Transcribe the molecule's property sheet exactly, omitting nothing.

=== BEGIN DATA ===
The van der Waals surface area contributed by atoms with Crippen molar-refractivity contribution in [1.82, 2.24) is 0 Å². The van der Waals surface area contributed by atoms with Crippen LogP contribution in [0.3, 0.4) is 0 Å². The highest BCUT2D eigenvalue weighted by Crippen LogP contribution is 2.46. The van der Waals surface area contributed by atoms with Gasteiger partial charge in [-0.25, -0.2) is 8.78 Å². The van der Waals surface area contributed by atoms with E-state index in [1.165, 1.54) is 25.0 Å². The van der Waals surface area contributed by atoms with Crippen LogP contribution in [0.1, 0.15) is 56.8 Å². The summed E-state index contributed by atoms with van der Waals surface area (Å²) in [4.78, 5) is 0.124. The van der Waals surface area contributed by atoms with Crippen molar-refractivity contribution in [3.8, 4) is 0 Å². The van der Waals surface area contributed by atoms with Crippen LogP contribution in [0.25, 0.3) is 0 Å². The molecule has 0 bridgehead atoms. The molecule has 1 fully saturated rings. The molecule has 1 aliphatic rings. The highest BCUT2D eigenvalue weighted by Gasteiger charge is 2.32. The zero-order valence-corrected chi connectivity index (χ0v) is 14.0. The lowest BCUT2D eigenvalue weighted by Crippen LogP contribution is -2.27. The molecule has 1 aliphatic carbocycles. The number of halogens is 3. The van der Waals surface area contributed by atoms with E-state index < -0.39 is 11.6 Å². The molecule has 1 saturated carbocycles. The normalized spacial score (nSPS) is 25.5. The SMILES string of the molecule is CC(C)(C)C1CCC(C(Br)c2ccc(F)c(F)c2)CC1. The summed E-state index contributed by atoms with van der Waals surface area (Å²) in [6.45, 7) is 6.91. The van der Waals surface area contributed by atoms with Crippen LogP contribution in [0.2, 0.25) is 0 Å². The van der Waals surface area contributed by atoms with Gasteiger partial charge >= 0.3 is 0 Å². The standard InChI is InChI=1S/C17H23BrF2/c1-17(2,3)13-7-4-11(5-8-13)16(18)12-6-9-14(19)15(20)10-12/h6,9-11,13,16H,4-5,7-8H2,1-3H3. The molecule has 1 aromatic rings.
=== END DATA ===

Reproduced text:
The van der Waals surface area contributed by atoms with Crippen molar-refractivity contribution in [1.82, 2.24) is 0 Å². The van der Waals surface area contributed by atoms with Crippen LogP contribution in [0.3, 0.4) is 0 Å². The highest BCUT2D eigenvalue weighted by Crippen LogP contribution is 2.46. The van der Waals surface area contributed by atoms with Gasteiger partial charge in [-0.25, -0.2) is 8.78 Å². The van der Waals surface area contributed by atoms with E-state index in [1.165, 1.54) is 25.0 Å². The van der Waals surface area contributed by atoms with Crippen LogP contribution in [0.1, 0.15) is 56.8 Å². The summed E-state index contributed by atoms with van der Waals surface area (Å²) in [4.78, 5) is 0.124. The van der Waals surface area contributed by atoms with Crippen molar-refractivity contribution in [3.8, 4) is 0 Å². The van der Waals surface area contributed by atoms with Crippen LogP contribution in [0.25, 0.3) is 0 Å². The molecule has 0 bridgehead atoms. The molecule has 1 fully saturated rings. The molecule has 1 aliphatic rings. The highest BCUT2D eigenvalue weighted by Gasteiger charge is 2.32. The zero-order valence-corrected chi connectivity index (χ0v) is 14.0. The lowest BCUT2D eigenvalue weighted by Crippen LogP contribution is -2.27. The molecule has 1 aliphatic carbocycles. The number of halogens is 3. The van der Waals surface area contributed by atoms with E-state index < -0.39 is 11.6 Å². The molecule has 1 saturated carbocycles. The normalized spacial score (nSPS) is 25.5. The SMILES string of the molecule is CC(C)(C)C1CCC(C(Br)c2ccc(F)c(F)c2)CC1. The summed E-state index contributed by atoms with van der Waals surface area (Å²) in [6.45, 7) is 6.91. The van der Waals surface area contributed by atoms with Crippen LogP contribution in [0.2, 0.25) is 0 Å². The van der Waals surface area contributed by atoms with Gasteiger partial charge >= 0.3 is 0 Å². The standard InChI is InChI=1S/C17H23BrF2/c1-17(2,3)13-7-4-11(5-8-13)16(18)12-6-9-14(19)15(20)10-12/h6,9-11,13,16H,4-5,7-8H2,1-3H3. The molecule has 1 aromatic rings.